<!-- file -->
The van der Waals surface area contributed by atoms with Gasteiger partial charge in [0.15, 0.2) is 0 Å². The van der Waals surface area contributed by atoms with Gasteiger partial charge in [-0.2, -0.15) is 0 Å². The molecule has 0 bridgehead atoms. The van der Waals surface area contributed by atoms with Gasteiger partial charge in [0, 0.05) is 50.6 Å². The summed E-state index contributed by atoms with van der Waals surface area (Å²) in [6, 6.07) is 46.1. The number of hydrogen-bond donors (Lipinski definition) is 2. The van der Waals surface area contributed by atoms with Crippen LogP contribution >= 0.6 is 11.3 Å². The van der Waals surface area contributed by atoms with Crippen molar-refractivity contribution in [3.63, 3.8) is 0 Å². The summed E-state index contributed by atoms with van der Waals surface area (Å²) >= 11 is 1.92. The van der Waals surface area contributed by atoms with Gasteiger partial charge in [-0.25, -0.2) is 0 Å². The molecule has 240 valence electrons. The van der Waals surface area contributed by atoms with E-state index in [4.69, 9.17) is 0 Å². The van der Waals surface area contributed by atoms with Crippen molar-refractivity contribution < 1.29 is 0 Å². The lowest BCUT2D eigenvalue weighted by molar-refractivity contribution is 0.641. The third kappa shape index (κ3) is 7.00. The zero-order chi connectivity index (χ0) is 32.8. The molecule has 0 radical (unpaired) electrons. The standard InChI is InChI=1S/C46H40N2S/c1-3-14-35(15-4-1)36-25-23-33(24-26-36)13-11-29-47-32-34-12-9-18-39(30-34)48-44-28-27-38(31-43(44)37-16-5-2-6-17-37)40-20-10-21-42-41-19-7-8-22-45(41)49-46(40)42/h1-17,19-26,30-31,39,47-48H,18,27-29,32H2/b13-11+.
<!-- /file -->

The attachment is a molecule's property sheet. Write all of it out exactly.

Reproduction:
The van der Waals surface area contributed by atoms with Gasteiger partial charge in [0.15, 0.2) is 0 Å². The van der Waals surface area contributed by atoms with Gasteiger partial charge in [-0.2, -0.15) is 0 Å². The molecule has 0 bridgehead atoms. The van der Waals surface area contributed by atoms with Gasteiger partial charge in [0, 0.05) is 50.6 Å². The summed E-state index contributed by atoms with van der Waals surface area (Å²) in [6, 6.07) is 46.1. The number of hydrogen-bond donors (Lipinski definition) is 2. The van der Waals surface area contributed by atoms with Crippen LogP contribution >= 0.6 is 11.3 Å². The van der Waals surface area contributed by atoms with Crippen molar-refractivity contribution in [3.63, 3.8) is 0 Å². The summed E-state index contributed by atoms with van der Waals surface area (Å²) >= 11 is 1.92. The van der Waals surface area contributed by atoms with Gasteiger partial charge in [-0.25, -0.2) is 0 Å². The molecule has 240 valence electrons. The van der Waals surface area contributed by atoms with E-state index in [4.69, 9.17) is 0 Å². The van der Waals surface area contributed by atoms with Crippen molar-refractivity contribution < 1.29 is 0 Å². The lowest BCUT2D eigenvalue weighted by molar-refractivity contribution is 0.641. The third kappa shape index (κ3) is 7.00. The zero-order chi connectivity index (χ0) is 32.8. The molecule has 0 radical (unpaired) electrons. The standard InChI is InChI=1S/C46H40N2S/c1-3-14-35(15-4-1)36-25-23-33(24-26-36)13-11-29-47-32-34-12-9-18-39(30-34)48-44-28-27-38(31-43(44)37-16-5-2-6-17-37)40-20-10-21-42-41-19-7-8-22-45(41)49-46(40)42/h1-17,19-26,30-31,39,47-48H,18,27-29,32H2/b13-11+.